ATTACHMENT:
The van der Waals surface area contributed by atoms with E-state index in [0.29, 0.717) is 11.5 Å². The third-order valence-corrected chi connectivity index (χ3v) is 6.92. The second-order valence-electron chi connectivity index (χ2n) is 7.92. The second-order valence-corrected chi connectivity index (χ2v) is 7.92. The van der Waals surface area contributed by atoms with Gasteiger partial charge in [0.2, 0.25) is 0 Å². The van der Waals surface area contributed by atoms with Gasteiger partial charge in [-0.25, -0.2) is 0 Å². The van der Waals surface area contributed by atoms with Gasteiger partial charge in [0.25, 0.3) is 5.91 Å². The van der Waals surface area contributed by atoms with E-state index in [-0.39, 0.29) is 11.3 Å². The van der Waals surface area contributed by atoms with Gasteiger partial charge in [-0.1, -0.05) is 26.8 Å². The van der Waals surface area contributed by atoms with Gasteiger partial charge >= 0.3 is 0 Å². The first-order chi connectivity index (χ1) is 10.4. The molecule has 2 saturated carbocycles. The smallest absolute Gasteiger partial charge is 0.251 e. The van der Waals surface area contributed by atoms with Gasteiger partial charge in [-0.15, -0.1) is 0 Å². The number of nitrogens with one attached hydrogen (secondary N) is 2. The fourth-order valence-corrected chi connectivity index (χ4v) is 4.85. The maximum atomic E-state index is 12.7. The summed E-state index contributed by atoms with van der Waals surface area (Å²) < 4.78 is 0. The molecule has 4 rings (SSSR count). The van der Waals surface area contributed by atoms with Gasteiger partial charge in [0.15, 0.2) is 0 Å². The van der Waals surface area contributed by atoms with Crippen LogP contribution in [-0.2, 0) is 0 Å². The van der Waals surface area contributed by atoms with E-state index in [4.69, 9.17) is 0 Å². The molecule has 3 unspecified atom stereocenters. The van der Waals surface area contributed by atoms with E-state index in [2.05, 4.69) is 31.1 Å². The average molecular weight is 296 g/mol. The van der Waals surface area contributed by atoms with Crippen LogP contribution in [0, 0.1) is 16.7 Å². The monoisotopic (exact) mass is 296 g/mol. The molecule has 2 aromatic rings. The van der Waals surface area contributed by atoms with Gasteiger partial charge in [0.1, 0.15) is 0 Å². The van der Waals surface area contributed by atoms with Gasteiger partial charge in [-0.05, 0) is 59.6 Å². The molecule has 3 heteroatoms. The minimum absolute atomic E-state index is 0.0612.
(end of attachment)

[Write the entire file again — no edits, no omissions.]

The van der Waals surface area contributed by atoms with E-state index in [0.29, 0.717) is 11.5 Å². The third-order valence-corrected chi connectivity index (χ3v) is 6.92. The second-order valence-electron chi connectivity index (χ2n) is 7.92. The second-order valence-corrected chi connectivity index (χ2v) is 7.92. The van der Waals surface area contributed by atoms with Gasteiger partial charge in [0.2, 0.25) is 0 Å². The van der Waals surface area contributed by atoms with Gasteiger partial charge in [-0.25, -0.2) is 0 Å². The van der Waals surface area contributed by atoms with Gasteiger partial charge in [0.25, 0.3) is 5.91 Å². The van der Waals surface area contributed by atoms with E-state index in [-0.39, 0.29) is 11.3 Å². The van der Waals surface area contributed by atoms with Gasteiger partial charge in [-0.1, -0.05) is 26.8 Å². The van der Waals surface area contributed by atoms with Gasteiger partial charge >= 0.3 is 0 Å². The first-order chi connectivity index (χ1) is 10.4. The molecule has 2 saturated carbocycles. The smallest absolute Gasteiger partial charge is 0.251 e. The van der Waals surface area contributed by atoms with Gasteiger partial charge in [-0.15, -0.1) is 0 Å². The number of nitrogens with one attached hydrogen (secondary N) is 2. The fourth-order valence-corrected chi connectivity index (χ4v) is 4.85. The maximum atomic E-state index is 12.7. The summed E-state index contributed by atoms with van der Waals surface area (Å²) < 4.78 is 0. The molecule has 4 rings (SSSR count). The van der Waals surface area contributed by atoms with Gasteiger partial charge in [0.15, 0.2) is 0 Å². The van der Waals surface area contributed by atoms with Crippen LogP contribution in [-0.2, 0) is 0 Å². The van der Waals surface area contributed by atoms with E-state index in [4.69, 9.17) is 0 Å². The molecule has 3 unspecified atom stereocenters. The van der Waals surface area contributed by atoms with E-state index in [2.05, 4.69) is 31.1 Å². The average molecular weight is 296 g/mol. The van der Waals surface area contributed by atoms with Crippen LogP contribution in [0, 0.1) is 16.7 Å². The monoisotopic (exact) mass is 296 g/mol. The molecule has 2 aromatic rings. The van der Waals surface area contributed by atoms with Gasteiger partial charge in [0.1, 0.15) is 0 Å². The van der Waals surface area contributed by atoms with Gasteiger partial charge in [-0.05, 0) is 59.6 Å². The molecule has 3 heteroatoms. The minimum absolute atomic E-state index is 0.0612.